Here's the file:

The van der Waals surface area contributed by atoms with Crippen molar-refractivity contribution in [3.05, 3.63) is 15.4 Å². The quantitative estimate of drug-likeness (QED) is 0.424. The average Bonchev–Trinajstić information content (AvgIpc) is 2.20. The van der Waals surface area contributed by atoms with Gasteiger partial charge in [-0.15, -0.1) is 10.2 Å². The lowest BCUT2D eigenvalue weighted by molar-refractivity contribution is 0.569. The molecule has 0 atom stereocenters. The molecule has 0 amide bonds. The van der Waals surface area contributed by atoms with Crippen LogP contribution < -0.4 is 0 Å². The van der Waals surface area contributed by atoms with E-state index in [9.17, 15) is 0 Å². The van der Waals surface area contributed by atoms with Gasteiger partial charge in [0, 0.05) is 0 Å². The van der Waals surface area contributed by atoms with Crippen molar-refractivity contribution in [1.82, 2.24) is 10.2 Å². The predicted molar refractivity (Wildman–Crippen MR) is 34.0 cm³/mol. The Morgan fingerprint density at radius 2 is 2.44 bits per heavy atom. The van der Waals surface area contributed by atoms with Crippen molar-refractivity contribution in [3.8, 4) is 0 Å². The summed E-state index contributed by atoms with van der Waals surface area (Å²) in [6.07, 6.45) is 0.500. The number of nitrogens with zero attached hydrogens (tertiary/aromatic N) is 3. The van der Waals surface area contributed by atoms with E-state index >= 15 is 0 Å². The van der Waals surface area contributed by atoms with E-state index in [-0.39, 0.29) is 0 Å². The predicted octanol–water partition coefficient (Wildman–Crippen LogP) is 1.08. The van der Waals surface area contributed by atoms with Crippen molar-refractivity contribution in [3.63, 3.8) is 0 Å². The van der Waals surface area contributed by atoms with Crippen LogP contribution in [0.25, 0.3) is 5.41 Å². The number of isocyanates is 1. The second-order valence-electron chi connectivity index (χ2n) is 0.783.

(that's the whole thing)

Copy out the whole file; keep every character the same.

The van der Waals surface area contributed by atoms with Crippen molar-refractivity contribution in [3.05, 3.63) is 15.4 Å². The quantitative estimate of drug-likeness (QED) is 0.424. The average Bonchev–Trinajstić information content (AvgIpc) is 2.20. The van der Waals surface area contributed by atoms with Gasteiger partial charge in [-0.15, -0.1) is 10.2 Å². The lowest BCUT2D eigenvalue weighted by molar-refractivity contribution is 0.569. The molecule has 0 atom stereocenters. The molecule has 0 amide bonds. The van der Waals surface area contributed by atoms with Crippen LogP contribution < -0.4 is 0 Å². The van der Waals surface area contributed by atoms with E-state index in [9.17, 15) is 0 Å². The van der Waals surface area contributed by atoms with Gasteiger partial charge in [0, 0.05) is 0 Å². The van der Waals surface area contributed by atoms with Crippen molar-refractivity contribution in [1.82, 2.24) is 10.2 Å². The predicted molar refractivity (Wildman–Crippen MR) is 34.0 cm³/mol. The Morgan fingerprint density at radius 2 is 2.44 bits per heavy atom. The van der Waals surface area contributed by atoms with Crippen molar-refractivity contribution in [3.8, 4) is 0 Å². The summed E-state index contributed by atoms with van der Waals surface area (Å²) in [6.07, 6.45) is 0.500. The number of nitrogens with zero attached hydrogens (tertiary/aromatic N) is 3. The van der Waals surface area contributed by atoms with E-state index >= 15 is 0 Å². The van der Waals surface area contributed by atoms with E-state index in [-0.39, 0.29) is 0 Å². The predicted octanol–water partition coefficient (Wildman–Crippen LogP) is 1.08. The van der Waals surface area contributed by atoms with Crippen molar-refractivity contribution in [3.63, 3.8) is 0 Å². The van der Waals surface area contributed by atoms with Crippen LogP contribution in [0.25, 0.3) is 5.41 Å². The number of isocyanates is 1. The second-order valence-electron chi connectivity index (χ2n) is 0.783.